Safety Climate: A look at Police Calls to Madison High Schools

Doug Erickson:

Total police calls to Madison’s four main high schools declined 38 percent from the fall semester of 2006 to last spring. But those figures tell only a partial story, and not a very meaningful one.
That’s because the numbers include all police calls, including ones for 911 disconnects, parking lot crashes and stranded baby ducks. (It happened at La Follette last May.)
The State Journal then looked at police calls in eight categories closely related to safety — aggravated batteries, batteries, weapons offenses, fights, bomb threats, disturbances, robberies and sexual assaults. Those calls are down 46 percent from fall 2006 to spring 2008.
The schools varied little last spring in the eight categories. Memorial and West each had 13 such calls, La Follette 14 and East 16.
School officials are relieved by the downward trend but careful not to read too much into the figures.
“We know there’s almost a cyclical nature to crime statistics and even to individual behavior,” said Luis Yudice, who is beginning his third year as district security coordinator.
Art Camosy, a veteran science teacher at Memorial, said he thinks the climate is improving at his school. Yet he views the police figures skeptically, in part because the numbers are “blips in time” but also because he wonders if the district’s central office is behind the drop.
“Are our building administrators being pressured not to call police as often?” he asks.
John Matthews, the longtime executive director of Madison Teachers Inc. (MTI), the district’s teachers union, contends that the district’s leadership has indeed done this from time to time, directing building administrators to hold off on calling police so often.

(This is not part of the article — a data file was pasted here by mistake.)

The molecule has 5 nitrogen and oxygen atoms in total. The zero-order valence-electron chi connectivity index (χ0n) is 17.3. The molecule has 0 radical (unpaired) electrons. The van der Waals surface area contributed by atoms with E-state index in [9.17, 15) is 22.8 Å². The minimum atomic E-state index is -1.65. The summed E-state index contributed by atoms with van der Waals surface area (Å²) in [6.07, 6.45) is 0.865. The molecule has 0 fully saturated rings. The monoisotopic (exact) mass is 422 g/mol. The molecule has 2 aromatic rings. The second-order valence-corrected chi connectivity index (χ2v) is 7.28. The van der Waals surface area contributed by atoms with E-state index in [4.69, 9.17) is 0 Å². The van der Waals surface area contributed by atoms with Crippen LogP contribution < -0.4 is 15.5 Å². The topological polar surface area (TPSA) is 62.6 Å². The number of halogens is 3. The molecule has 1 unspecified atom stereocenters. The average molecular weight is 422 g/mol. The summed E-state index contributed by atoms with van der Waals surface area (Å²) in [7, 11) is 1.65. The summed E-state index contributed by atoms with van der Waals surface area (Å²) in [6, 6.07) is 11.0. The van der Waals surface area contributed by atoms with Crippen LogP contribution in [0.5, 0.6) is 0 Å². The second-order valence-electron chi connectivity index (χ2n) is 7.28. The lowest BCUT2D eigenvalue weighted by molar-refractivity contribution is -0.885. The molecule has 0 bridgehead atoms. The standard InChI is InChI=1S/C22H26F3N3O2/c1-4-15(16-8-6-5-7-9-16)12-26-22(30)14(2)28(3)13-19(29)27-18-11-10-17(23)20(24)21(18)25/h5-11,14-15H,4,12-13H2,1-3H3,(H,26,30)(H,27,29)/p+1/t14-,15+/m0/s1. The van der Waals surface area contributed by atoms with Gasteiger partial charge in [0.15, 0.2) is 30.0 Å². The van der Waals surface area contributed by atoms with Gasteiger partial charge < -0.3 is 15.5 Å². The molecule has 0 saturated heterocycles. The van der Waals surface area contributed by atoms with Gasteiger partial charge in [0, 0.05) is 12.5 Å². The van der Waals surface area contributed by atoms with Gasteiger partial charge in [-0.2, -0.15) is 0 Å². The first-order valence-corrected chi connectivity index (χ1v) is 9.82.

Yudice, a former Madison police captain, said there was a time years ago when the district was extremely sensitive about appearing to have a large police presence at its schools. He rejects that notion now.
“It’s just the opposite,” he said. “We are more openly acknowledging that we have issues that need to be dealt with by the police. Since I’ve been working here, there has never been a directive to me or the school principals to minimize the involvement of police.”

All four Madison high schools feature an open campus. It appears that Erickson only reviewed calls to the High Schools, not those nearby. 1996-2006 police calls near Madison High Schools is worth a look along with the Gangs & School violence forum.
Finally, I hope that the Madison Police Department will begin publishing all police calls online, daily, so that the public can review and evaluate the information.

3 thoughts on “Safety Climate: A look at Police Calls to Madison High Schools”

  1. “It appears that Erickson only reviewed calls to the High Schools, not those nearby.”
    That’s because he’s writing about what happens in the schools, not the surrounding neighborhoods which, in some cases, don’t reflect what happens in the schools. There’s no doubt that crime is on the rise city-wide. You can’t blame every police call in a 1 mile radius of any high school solely on the student body of that high school. I don’t expect the MMSD to be responsible for crimes unless they occur on MMSD property. I do expect the MMSD to handle any crimes on their property with swift, equitable and direct punishment of the perpetrators according to the recently updated Code of Conduct. Anything less is a cop out.

  2. Erickson’s article included a video of a fight at the Madison Metro South Transfer Point:
    Several interesting charts, including student climate survey results (personal and belongings):
    Staff Injuries due to “kicking, choking, biting, scratching, punching or grabbing” from 2002 to 2008:
    Selected police calls to the Madison High Schools:
    Finally, as to the importance of evaluating nearby (at least within a .25 mile radius, perhaps .5) police calls, I attended last fall’s West High / Regent Neighborhood crime discussion meeting:
    A number of events that occurred after the beginning of the 2007-2008 school year and before this October meeting were “near” the high school.
    1996-2006 data within .25 miles of Madison’s high schools:
    A teacher friend recently recommended that the school district adopt a “pragmatic” rather than “ideological” discipline policy.

  3. I still think this data gets taken with a grain of salt. The public housing across from Memorial, for instance, is within .25 miles and generates tons of non-school related police calls. Ditto with the E. Washington corridor near East High. West seems to be more residential, so you might find more correlation there. I don’t know much about the vicinity of Lafollette.

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